Stockyard Point (Victoria) - Quicksand!

To: "Birding Aus" <>
Subject: Stockyard Point (Victoria) - Quicksand!
From: "Paul Dodd" <>
Date: Sun, 2 Mar 2014 20:38:02 +1100
So I had an interesting time at Stockyard Point yesterday on the way back from 
successfully twitching the Beach Stone-curlew at Marlo. We were following-up on 
Tim Bawden's sighting of a race affinis Gull-billed Tern (subsequently seen 
and photographed by Steven Davidson). We got to Stockyard Point with about 40 
minutes of useable light left - but it soon became apparent that the first 
problem was that it was low tide! Stockyard Point is not particularly good at 
low tide - the birds are widely dispersed and there was no hope of seeing the 
terns roosting. We saw them distantly in flight, but there was no way I could 
pick an affinis at that distance.


We walked all the way to the point itself and decided to walk towards the 
waterline, and stupidly I tried to walk across some sand with a little top 
water (I had successfully done the same thing a few minutes previously). Within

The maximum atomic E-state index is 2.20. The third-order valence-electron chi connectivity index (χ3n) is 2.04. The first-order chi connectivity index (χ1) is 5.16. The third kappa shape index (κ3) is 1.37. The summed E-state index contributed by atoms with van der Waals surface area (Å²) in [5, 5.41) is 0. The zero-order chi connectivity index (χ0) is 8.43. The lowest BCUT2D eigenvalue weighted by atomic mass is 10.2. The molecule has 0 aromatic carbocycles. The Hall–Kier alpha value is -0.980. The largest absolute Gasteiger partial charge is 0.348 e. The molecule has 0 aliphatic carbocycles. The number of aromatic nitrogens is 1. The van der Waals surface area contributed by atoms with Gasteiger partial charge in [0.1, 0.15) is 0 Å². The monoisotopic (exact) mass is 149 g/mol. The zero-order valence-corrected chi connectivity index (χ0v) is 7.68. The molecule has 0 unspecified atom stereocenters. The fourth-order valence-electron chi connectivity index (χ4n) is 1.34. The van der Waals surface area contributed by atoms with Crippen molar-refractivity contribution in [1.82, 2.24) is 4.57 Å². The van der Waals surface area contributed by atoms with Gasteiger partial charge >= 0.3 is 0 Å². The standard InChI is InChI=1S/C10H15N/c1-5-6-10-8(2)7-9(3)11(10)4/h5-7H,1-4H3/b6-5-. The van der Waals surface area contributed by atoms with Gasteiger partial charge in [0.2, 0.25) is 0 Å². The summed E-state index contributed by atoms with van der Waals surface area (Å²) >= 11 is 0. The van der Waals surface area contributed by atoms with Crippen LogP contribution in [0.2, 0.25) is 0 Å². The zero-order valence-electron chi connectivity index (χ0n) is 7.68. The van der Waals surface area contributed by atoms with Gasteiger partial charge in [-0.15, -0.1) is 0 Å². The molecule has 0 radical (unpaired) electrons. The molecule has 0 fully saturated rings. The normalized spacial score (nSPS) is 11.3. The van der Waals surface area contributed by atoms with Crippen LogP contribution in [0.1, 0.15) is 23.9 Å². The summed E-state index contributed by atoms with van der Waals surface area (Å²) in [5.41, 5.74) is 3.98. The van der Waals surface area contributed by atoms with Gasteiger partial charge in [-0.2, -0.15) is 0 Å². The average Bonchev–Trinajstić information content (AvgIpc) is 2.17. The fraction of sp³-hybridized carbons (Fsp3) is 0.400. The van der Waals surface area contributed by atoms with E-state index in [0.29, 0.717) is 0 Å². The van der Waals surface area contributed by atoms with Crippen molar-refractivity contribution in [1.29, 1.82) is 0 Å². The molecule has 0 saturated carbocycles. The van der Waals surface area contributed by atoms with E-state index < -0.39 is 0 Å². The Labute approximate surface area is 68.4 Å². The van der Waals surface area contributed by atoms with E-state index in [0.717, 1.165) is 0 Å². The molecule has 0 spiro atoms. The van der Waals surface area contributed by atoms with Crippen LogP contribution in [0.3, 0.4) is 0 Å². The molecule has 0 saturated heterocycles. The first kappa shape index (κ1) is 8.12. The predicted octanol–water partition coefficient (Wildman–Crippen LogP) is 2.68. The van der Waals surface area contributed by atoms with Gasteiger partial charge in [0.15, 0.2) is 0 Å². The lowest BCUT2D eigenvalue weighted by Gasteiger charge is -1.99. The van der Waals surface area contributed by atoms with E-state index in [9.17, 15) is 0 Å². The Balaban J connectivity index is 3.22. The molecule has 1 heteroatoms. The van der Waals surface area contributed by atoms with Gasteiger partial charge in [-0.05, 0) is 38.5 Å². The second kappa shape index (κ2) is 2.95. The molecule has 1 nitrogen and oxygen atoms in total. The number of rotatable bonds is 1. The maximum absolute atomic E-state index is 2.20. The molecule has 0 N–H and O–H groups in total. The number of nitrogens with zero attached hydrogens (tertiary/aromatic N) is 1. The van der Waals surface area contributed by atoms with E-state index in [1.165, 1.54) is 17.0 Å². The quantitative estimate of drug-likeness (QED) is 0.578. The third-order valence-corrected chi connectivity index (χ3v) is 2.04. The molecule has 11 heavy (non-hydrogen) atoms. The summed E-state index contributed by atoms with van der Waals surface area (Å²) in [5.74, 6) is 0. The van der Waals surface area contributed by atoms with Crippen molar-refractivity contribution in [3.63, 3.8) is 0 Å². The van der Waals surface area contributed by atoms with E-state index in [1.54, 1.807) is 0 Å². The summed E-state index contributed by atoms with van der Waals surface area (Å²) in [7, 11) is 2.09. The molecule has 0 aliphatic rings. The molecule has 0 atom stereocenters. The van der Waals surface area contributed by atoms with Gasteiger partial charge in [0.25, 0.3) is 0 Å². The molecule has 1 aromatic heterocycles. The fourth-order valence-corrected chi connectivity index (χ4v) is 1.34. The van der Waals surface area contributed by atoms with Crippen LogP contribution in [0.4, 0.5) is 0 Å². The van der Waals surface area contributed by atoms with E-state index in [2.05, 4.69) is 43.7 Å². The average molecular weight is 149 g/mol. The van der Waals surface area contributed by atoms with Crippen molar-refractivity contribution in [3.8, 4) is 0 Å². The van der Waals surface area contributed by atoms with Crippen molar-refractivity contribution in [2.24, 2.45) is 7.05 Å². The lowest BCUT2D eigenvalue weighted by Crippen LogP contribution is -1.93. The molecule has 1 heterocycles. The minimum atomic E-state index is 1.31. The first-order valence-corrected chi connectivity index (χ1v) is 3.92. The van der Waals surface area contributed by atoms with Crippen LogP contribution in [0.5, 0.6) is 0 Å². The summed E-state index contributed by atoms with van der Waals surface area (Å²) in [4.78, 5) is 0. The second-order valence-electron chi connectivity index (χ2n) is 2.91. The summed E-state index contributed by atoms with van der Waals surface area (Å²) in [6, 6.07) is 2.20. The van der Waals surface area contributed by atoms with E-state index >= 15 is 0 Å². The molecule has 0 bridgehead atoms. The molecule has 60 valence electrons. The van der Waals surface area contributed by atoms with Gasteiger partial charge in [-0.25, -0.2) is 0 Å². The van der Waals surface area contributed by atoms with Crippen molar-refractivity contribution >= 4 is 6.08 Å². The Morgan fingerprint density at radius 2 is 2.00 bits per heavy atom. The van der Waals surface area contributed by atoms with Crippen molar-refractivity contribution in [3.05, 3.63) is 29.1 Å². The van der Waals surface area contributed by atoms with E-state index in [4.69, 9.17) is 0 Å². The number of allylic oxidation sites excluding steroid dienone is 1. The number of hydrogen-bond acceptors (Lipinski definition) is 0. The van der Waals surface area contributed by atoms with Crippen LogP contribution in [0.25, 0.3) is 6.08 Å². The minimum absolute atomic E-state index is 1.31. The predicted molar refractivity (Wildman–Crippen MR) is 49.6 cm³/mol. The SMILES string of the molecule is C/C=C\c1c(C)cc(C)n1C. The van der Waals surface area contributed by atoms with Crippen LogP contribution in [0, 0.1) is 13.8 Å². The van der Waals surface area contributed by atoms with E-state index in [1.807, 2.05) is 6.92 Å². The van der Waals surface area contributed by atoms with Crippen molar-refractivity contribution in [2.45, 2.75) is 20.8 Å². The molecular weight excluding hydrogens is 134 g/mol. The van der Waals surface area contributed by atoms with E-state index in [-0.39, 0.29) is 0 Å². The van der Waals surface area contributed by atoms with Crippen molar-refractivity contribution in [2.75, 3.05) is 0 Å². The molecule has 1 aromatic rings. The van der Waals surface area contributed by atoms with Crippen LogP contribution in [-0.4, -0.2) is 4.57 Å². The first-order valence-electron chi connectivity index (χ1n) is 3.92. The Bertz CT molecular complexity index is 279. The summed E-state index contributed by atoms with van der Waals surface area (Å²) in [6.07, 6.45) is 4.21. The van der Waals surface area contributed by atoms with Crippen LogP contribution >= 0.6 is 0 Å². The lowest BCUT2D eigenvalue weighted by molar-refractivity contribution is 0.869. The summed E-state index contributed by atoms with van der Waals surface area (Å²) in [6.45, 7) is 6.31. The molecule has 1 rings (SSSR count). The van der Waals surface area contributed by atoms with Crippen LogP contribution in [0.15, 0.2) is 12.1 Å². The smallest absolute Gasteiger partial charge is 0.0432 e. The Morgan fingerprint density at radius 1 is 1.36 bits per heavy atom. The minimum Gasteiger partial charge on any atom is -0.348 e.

a few steps I was up to my knees in quicksand. I struggled a little and managed 
to get a leg out - and tried to take another step. Within seconds I was now up 
to my thighs in quicksand! To make matters worse, I was weighed down with my 
camera and (very heavy) 600mm lens, a heavy tripod, plus my scope and its 
tripod... Ruth was still safe, but she had to very, very carefully head towards 
me so that I could hand her one piece of equipment at a time and she could, at 
least, take the equipment to safety. All the stereotypical stories of quicksand 
are true - and it is absolutely certain that struggling makes you sink deeper 
and deeper. I managed to maintain my cool (although I was quite afraid), so I 
didn't get any deeper than my thighs. Once Ruth and the equipment was safe, the 
only way I could extricate my self was to (stereotypically) spread my weight so 
it wasn't concentrated on my legs. Bending at the waist, I transferred weight 
to my hands and forearms, then as carefully as possible, pulled out one leg 
(with boots now full of a disgusting sand and mud mixture) and then the other, 
and crawled until I was on firmer ground. I cannot imagine what the owners of 
the Chinese restaurant in Cranbourne thought when we turned up just after 9pm 
with me covered in sand and mud from top to toe...


Paul Dodd

Docklands, Victoria


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